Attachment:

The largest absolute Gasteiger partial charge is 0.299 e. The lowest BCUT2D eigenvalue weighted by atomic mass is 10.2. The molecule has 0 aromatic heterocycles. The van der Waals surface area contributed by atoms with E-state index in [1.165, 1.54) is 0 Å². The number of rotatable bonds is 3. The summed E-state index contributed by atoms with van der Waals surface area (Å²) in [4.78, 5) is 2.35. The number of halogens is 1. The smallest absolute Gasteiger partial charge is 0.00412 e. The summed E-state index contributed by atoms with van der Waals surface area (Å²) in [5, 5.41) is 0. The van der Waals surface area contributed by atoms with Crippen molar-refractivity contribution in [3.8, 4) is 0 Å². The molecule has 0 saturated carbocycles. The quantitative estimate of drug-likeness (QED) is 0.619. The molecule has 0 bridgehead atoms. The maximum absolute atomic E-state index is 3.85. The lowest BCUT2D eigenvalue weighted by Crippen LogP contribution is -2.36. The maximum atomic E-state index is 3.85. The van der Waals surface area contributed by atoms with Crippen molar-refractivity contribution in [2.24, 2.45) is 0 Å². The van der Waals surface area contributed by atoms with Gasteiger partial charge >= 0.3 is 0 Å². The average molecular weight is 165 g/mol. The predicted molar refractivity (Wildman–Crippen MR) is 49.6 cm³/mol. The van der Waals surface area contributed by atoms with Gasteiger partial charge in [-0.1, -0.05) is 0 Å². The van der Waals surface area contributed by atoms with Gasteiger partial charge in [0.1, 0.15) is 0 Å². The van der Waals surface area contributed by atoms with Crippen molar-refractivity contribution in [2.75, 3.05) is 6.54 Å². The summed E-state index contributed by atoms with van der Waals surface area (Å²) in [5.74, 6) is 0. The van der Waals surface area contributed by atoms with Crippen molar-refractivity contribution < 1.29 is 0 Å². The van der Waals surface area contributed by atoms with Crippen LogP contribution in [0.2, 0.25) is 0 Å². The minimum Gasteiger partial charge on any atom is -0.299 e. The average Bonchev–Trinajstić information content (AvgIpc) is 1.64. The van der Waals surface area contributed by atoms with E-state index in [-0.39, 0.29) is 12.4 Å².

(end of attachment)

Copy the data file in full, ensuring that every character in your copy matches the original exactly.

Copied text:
The largest absolute Gasteiger partial charge is 0.299 e. The lowest BCUT2D eigenvalue weighted by atomic mass is 10.2. The molecule has 0 aromatic heterocycles. The van der Waals surface area contributed by atoms with E-state index in [1.165, 1.54) is 0 Å². The number of rotatable bonds is 3. The summed E-state index contributed by atoms with van der Waals surface area (Å²) in [4.78, 5) is 2.35. The number of halogens is 1. The smallest absolute Gasteiger partial charge is 0.00412 e. The summed E-state index contributed by atoms with van der Waals surface area (Å²) in [5, 5.41) is 0. The van der Waals surface area contributed by atoms with Crippen molar-refractivity contribution in [3.8, 4) is 0 Å². The molecule has 0 saturated carbocycles. The quantitative estimate of drug-likeness (QED) is 0.619. The molecule has 0 bridgehead atoms. The maximum absolute atomic E-state index is 3.85. The lowest BCUT2D eigenvalue weighted by Crippen LogP contribution is -2.36. The maximum atomic E-state index is 3.85. The van der Waals surface area contributed by atoms with Crippen molar-refractivity contribution in [2.24, 2.45) is 0 Å². The van der Waals surface area contributed by atoms with Gasteiger partial charge >= 0.3 is 0 Å². The average molecular weight is 165 g/mol. The predicted molar refractivity (Wildman–Crippen MR) is 49.6 cm³/mol. The van der Waals surface area contributed by atoms with Gasteiger partial charge in [-0.1, -0.05) is 0 Å². The van der Waals surface area contributed by atoms with Gasteiger partial charge in [0.1, 0.15) is 0 Å². The van der Waals surface area contributed by atoms with Crippen molar-refractivity contribution in [2.75, 3.05) is 6.54 Å². The summed E-state index contributed by atoms with van der Waals surface area (Å²) in [5.74, 6) is 0. The van der Waals surface area contributed by atoms with Crippen molar-refractivity contribution < 1.29 is 0 Å². The van der Waals surface area contributed by atoms with Crippen LogP contribution in [0.2, 0.25) is 0 Å². The minimum Gasteiger partial charge on any atom is -0.299 e. The average Bonchev–Trinajstić information content (AvgIpc) is 1.64. The van der Waals surface area contributed by atoms with E-state index in [-0.39, 0.29) is 12.4 Å².